Currently, most of security tools such as the firewall and vulnerability scanning can be roughly divided into two types from the perspective of whether security service tools generate communication traffic: (1) Type 1: the tool does not generate traffic and only processes and forwards the received traffic (e.g., the firewall filters the traffic passed through). (2) Type 2: the tool generates a communication flow and determines the security status based on the reply information (e.g., vulnerability scanning and port scanning tool). To solve the problem of the security tool is difficult to access the tenant virtual network dynamically, the following concerns should be considered: (1) the implementation form of security service tools. (2) The way to send a VM traffic to a security tool, or the way to deliver a communication flow from a security service tool to a tenant network.For concern (1), the NFV technology is employed to realize security appliances (e.g., choose a lightweight VM as a carrier for a service of network anomaly detection). Moreover, by integrating multiple security service tools in one security appliance, the security service property of “Encapsulate multiples into one” can be realized.For concern (2),(a)When a VM traffic needs to be sent to a security appliance (definition in Type 1), the security appliance should be instantiated in the tenant subnet, thus the network of Layer 2 could be reachable between them. After that, a software switch supporting the OpenFlow protocol is deployed at the VM network interface, which could redirect a packet from a specific VM to a specific security appliance by modifying the native destination MAC address in the packet to the MAC address of the security appliance according the security policy. Then, the specific traffic can be processed or filtered, as shown in Figure 3. Besides, compared with the way of instantiating a security appliance directly into a compute node in a tenant business domain, by instantiating it into a separate support domain, which has no effect on computing resources for VMs, and is more conducive to improve the security service capability.(b)When a communication flow from a security appliance (definition in Type 2) is needed to be delivered to a tenant network actively, existing partial approaches based on the VM encapsulation underutilizes the capacity of multitasking parallel processing of the security engine and result in excessive resource consumption.

To solve the problem, a security service access method based on multitask process and SDN is proposed, as shown in Figure 4. By providing an independent security service node and constructing virtual network links dynamically with SDN technology, a single security appliance could serve multiple tenants simultaneously, and the security service property of “one serves more than one” can be realized.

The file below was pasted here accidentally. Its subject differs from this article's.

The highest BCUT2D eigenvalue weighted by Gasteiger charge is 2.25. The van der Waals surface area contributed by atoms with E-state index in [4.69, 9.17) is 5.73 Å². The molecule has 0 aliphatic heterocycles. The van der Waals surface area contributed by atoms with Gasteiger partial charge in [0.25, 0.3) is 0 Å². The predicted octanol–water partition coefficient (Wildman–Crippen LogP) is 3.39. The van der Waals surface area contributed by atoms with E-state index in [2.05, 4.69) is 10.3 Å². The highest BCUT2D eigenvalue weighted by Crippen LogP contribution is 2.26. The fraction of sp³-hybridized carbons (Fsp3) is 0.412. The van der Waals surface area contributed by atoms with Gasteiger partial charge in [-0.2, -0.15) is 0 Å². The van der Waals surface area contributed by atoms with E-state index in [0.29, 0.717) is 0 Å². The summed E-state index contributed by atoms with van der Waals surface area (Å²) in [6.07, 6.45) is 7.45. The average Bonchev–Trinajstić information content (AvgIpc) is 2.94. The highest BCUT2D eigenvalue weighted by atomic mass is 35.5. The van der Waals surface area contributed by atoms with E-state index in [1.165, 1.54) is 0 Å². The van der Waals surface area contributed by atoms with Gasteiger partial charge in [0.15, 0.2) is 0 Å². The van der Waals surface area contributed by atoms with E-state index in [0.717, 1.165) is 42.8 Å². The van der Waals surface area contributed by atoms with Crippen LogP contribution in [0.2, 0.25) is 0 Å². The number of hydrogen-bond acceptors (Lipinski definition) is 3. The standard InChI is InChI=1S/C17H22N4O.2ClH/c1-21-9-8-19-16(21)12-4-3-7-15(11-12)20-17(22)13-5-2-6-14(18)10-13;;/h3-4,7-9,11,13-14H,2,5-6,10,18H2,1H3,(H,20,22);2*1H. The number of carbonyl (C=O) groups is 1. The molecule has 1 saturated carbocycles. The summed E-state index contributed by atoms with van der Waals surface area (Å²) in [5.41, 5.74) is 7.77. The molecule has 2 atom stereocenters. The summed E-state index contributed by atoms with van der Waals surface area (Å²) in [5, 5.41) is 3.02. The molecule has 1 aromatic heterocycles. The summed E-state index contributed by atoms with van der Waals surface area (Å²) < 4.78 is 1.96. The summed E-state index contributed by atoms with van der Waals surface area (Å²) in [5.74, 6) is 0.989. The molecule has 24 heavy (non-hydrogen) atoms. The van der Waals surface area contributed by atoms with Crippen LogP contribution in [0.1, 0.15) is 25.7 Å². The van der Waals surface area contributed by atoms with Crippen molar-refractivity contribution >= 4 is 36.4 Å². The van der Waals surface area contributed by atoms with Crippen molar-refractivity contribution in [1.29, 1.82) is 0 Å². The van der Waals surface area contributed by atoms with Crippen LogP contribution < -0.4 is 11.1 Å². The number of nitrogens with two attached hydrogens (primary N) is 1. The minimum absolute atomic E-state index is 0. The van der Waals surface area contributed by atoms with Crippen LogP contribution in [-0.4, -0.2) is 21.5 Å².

Take a security appliance as a vulnerability scanning as an example to explain the principles of the type 2 security service access method.(1)According to a security policy, an operation of vulnerability scanning for VM-A is launched. After receiving the specific instruction, the security service creates a task running space for the security service engine and the security task process.(2)A communication link is established between the task running space and the virtual network device by creating virtual ports and virtual links. Furthermore, the routing is set according to the IP address information of the VM to be scanned, and the communication isolation is implemented by combining the tenant layer network tag of the tenant domain. (a) Virtual ports and links are implemented based on VETH devices. One end of the virtual link is bound to the virtual switch, and the other end is bound to the task running space through the task interface. At the same time, the security task running space is reachable to the target VM network by configuring the IP address of the task interface and the routing information. (b) Communication isolation between different security task processes is implemented based on SDN technology. The network space of the task process is connected to the virtual switch, the Layer 2 network identifier of the tenant domain, such as VLAN TAG, is combined to tag the security service traffic and delivered into the target VM network. At the same time, it guarantees the Layer 2 network isolation between different security task processes. (c) In a virtual network environment, VMs in different tenant domains may be configured with the same IP address. To ensure that different security task traffic could be delivered to a correct target network, virtual IP addresses are set for the security task process and the target VM. The detailed process is illustrated as follows.